From sphere to sphere the tenfold heav'ns, or dwell
On the moon's side that nearest neighbours Earth,
Or torpid on the banks of Lethe sit
Among the multitude of souls ordair'd
To flesh and blood, or whether (as may chance)
That vast and giant model of our kind
In some far-distant region of this globe
Sequester'd stalk, with lifted head on high
O'ertow'ring Atlas, on whose shoulders rest
The stars, terrific even to the Gods.
Never the Theban Seer, whose blindness proved
His best illumination, Him beheld
In secret vision; never him the son
Of Pleione, amid the noiseless night
Descending, to the prophet-choir reveal'd;
Him never knew th' Assyrian priest, who yet
The ancestry of Ninus chronicles,
And Belus, and Osiris far-renown'd;
Nor even Thrice-great Hermes, although skill'd
So deep in myst'ry, to the worshippers
Of Isis show'd a prodigy like Him.
And thou, who hast immortalized the shades
Of Academus, if the school received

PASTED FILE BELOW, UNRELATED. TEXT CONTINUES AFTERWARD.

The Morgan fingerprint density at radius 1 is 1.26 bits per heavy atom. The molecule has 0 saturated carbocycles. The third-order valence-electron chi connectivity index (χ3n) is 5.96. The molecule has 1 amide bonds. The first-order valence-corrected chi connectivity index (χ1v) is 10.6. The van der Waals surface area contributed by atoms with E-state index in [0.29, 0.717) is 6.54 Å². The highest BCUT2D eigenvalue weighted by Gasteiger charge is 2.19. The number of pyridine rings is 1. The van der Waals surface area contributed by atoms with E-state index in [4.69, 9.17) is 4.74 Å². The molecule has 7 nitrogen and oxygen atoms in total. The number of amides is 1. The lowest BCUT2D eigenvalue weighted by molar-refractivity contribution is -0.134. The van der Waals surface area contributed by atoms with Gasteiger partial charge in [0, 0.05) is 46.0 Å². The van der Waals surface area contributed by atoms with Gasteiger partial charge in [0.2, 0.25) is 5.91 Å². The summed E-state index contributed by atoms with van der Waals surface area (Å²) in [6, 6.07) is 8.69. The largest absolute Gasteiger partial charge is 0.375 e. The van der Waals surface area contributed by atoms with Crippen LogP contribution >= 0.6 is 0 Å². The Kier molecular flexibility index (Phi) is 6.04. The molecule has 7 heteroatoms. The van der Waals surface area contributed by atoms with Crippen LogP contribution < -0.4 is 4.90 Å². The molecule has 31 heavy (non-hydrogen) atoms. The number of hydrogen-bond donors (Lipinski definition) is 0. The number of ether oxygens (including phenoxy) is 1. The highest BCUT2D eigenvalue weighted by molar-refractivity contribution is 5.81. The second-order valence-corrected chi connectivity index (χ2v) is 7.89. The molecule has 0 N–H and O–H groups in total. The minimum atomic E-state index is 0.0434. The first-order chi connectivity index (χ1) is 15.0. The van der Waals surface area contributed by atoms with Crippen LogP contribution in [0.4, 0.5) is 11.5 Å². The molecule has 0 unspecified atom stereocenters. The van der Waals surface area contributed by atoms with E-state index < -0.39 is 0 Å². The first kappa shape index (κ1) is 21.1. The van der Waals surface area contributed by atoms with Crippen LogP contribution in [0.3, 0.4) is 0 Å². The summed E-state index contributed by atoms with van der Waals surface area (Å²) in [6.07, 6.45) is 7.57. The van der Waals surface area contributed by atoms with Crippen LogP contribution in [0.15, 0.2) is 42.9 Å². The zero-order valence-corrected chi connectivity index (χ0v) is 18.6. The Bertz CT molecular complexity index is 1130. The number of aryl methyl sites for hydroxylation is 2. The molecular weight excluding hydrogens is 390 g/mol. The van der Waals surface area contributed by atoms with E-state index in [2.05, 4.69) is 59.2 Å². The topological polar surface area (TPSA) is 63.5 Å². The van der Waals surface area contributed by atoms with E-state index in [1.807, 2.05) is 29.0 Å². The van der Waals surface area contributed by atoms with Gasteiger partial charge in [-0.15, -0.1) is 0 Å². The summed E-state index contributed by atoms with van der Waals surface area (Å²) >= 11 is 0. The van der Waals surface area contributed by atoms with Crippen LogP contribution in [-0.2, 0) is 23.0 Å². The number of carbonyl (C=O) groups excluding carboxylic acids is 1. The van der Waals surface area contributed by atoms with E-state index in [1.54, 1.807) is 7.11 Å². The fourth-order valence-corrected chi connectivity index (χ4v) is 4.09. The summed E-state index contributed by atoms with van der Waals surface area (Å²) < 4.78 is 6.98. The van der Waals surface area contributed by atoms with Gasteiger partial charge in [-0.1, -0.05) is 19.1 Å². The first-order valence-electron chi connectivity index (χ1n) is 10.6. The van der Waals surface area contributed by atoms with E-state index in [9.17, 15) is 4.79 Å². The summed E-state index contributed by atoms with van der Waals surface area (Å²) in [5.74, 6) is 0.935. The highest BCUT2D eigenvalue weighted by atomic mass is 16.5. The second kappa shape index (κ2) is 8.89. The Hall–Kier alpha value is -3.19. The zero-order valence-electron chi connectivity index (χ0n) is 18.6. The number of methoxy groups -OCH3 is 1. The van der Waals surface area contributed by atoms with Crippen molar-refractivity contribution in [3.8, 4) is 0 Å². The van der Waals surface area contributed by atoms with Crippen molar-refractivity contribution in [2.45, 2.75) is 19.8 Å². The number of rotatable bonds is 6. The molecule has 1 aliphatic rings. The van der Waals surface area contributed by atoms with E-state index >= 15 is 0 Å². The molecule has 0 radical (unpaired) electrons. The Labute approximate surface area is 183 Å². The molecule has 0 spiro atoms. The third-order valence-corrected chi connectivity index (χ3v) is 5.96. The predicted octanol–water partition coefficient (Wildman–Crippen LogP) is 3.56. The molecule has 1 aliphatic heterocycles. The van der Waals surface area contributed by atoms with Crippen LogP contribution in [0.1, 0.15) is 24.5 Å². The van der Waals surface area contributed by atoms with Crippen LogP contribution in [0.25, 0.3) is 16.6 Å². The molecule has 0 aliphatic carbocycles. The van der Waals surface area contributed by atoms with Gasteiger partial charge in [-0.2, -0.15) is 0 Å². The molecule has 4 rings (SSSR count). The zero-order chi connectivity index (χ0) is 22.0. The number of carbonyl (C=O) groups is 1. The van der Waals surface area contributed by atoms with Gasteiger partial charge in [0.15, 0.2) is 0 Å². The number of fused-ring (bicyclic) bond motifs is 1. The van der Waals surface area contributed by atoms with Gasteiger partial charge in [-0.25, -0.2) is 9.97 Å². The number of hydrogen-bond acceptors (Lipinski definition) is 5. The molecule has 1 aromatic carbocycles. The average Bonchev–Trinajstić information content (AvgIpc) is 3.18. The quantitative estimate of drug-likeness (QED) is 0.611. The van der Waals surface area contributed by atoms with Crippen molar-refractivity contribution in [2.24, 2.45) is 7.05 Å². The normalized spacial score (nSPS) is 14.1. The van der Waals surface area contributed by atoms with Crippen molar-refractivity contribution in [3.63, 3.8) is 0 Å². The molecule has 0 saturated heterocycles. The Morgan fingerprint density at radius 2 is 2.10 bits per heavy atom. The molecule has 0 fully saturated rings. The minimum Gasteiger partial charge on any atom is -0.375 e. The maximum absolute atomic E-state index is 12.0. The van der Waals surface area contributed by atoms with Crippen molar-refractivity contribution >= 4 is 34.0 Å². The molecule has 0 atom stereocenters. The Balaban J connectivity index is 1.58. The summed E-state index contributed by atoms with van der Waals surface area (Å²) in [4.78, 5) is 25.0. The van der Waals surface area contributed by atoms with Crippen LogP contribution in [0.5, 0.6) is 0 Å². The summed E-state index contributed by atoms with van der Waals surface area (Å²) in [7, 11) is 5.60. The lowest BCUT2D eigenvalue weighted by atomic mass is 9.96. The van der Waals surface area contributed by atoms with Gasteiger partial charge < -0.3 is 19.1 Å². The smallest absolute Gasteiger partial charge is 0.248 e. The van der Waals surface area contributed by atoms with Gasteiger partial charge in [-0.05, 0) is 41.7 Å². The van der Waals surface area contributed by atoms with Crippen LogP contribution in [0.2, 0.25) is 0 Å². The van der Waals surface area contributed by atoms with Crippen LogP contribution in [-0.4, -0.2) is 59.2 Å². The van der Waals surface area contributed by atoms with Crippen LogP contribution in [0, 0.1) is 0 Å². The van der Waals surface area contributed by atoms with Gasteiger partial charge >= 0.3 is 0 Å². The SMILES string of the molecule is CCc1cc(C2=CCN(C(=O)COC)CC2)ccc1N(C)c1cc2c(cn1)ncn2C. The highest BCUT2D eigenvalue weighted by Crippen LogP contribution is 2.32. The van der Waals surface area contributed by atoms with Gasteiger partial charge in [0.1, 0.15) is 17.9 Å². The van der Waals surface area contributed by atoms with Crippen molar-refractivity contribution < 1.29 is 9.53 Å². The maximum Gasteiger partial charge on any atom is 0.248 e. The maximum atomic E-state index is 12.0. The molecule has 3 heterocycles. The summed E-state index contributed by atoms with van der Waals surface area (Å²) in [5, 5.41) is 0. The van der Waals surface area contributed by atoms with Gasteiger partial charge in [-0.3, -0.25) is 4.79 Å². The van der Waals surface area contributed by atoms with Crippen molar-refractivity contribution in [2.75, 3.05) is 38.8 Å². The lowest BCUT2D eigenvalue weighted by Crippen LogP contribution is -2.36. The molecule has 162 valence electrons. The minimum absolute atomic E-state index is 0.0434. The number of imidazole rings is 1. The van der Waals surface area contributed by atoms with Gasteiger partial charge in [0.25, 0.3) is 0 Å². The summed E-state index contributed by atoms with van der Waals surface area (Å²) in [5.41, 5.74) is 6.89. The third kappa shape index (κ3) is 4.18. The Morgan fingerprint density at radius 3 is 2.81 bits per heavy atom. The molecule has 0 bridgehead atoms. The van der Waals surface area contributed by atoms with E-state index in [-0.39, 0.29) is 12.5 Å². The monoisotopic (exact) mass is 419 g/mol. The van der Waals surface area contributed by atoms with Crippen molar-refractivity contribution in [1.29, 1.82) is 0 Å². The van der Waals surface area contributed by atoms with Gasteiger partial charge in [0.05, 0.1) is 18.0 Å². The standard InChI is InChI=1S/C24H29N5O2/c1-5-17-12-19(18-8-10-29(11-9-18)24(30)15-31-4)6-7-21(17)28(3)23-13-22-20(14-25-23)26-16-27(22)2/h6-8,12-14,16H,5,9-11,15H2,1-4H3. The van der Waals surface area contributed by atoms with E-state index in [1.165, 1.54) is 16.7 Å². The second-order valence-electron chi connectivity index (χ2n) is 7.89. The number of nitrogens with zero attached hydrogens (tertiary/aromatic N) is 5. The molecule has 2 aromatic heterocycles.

This monster of the Fancy first from Thee,
Either recall at once the banish'd bards
To thy Republic, or, thyself evinc'd
A wilder Fabulist, go also forth.

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The Game of Fate

What if I told you love was a game I don’t want to play,
Because its hurt me one too many times,
And I’m afraid,
Afraid of finding everything I want,
And it not wanting me back,
Or what if love is just some trick of our imagination,
And one day we wake to find nothing at all,
And all thats left is our own devastation.
Sometimes I dream too much,
And when I finally find my dreams in life,
They only cause me strife,
And pain,
And hurt,
But love and pain walk hand in hand with fate,
Life is an adventure filled with pain,
But somewhere deep within that pain is something stronger,
Something that can over come it all,